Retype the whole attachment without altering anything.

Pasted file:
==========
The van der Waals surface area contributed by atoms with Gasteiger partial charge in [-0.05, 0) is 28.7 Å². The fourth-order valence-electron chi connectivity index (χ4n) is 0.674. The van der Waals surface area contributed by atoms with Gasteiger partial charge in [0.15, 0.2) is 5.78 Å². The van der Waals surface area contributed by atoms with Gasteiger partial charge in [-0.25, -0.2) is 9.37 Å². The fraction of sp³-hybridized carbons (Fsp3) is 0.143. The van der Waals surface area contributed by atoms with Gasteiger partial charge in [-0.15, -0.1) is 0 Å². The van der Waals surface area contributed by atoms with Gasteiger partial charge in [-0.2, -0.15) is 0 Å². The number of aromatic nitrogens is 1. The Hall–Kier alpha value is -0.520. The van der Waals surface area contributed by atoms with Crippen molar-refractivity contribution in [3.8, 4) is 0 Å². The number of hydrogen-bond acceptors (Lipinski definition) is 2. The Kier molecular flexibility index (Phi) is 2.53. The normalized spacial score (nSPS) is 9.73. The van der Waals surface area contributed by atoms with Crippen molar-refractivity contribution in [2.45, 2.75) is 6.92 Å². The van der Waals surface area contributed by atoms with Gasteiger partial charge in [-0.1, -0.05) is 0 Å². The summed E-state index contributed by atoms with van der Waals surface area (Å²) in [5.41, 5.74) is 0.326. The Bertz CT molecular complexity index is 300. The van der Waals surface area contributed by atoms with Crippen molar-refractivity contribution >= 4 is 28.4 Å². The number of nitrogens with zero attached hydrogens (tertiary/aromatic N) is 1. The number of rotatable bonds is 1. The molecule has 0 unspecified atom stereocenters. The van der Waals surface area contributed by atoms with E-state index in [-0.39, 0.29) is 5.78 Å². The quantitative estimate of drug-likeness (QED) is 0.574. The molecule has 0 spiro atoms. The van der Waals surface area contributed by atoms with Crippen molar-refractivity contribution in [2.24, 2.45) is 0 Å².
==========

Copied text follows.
The van der Waals surface area contributed by atoms with Gasteiger partial charge in [-0.05, 0) is 28.7 Å². The fourth-order valence-electron chi connectivity index (χ4n) is 0.674. The van der Waals surface area contributed by atoms with Gasteiger partial charge in [0.15, 0.2) is 5.78 Å². The van der Waals surface area contributed by atoms with Gasteiger partial charge in [-0.25, -0.2) is 9.37 Å². The fraction of sp³-hybridized carbons (Fsp3) is 0.143. The van der Waals surface area contributed by atoms with Gasteiger partial charge in [-0.15, -0.1) is 0 Å². The van der Waals surface area contributed by atoms with Gasteiger partial charge in [-0.2, -0.15) is 0 Å². The number of aromatic nitrogens is 1. The Hall–Kier alpha value is -0.520. The van der Waals surface area contributed by atoms with Crippen molar-refractivity contribution in [3.8, 4) is 0 Å². The number of hydrogen-bond acceptors (Lipinski definition) is 2. The Kier molecular flexibility index (Phi) is 2.53. The normalized spacial score (nSPS) is 9.73. The van der Waals surface area contributed by atoms with Crippen molar-refractivity contribution in [2.45, 2.75) is 6.92 Å². The van der Waals surface area contributed by atoms with Gasteiger partial charge in [-0.1, -0.05) is 0 Å². The summed E-state index contributed by atoms with van der Waals surface area (Å²) in [5.41, 5.74) is 0.326. The Bertz CT molecular complexity index is 300. The van der Waals surface area contributed by atoms with Crippen molar-refractivity contribution >= 4 is 28.4 Å². The number of nitrogens with zero attached hydrogens (tertiary/aromatic N) is 1. The number of rotatable bonds is 1. The molecule has 0 unspecified atom stereocenters. The van der Waals surface area contributed by atoms with E-state index in [-0.39, 0.29) is 5.78 Å². The quantitative estimate of drug-likeness (QED) is 0.574. The molecule has 0 spiro atoms. The van der Waals surface area contributed by atoms with Crippen molar-refractivity contribution in [2.24, 2.45) is 0 Å².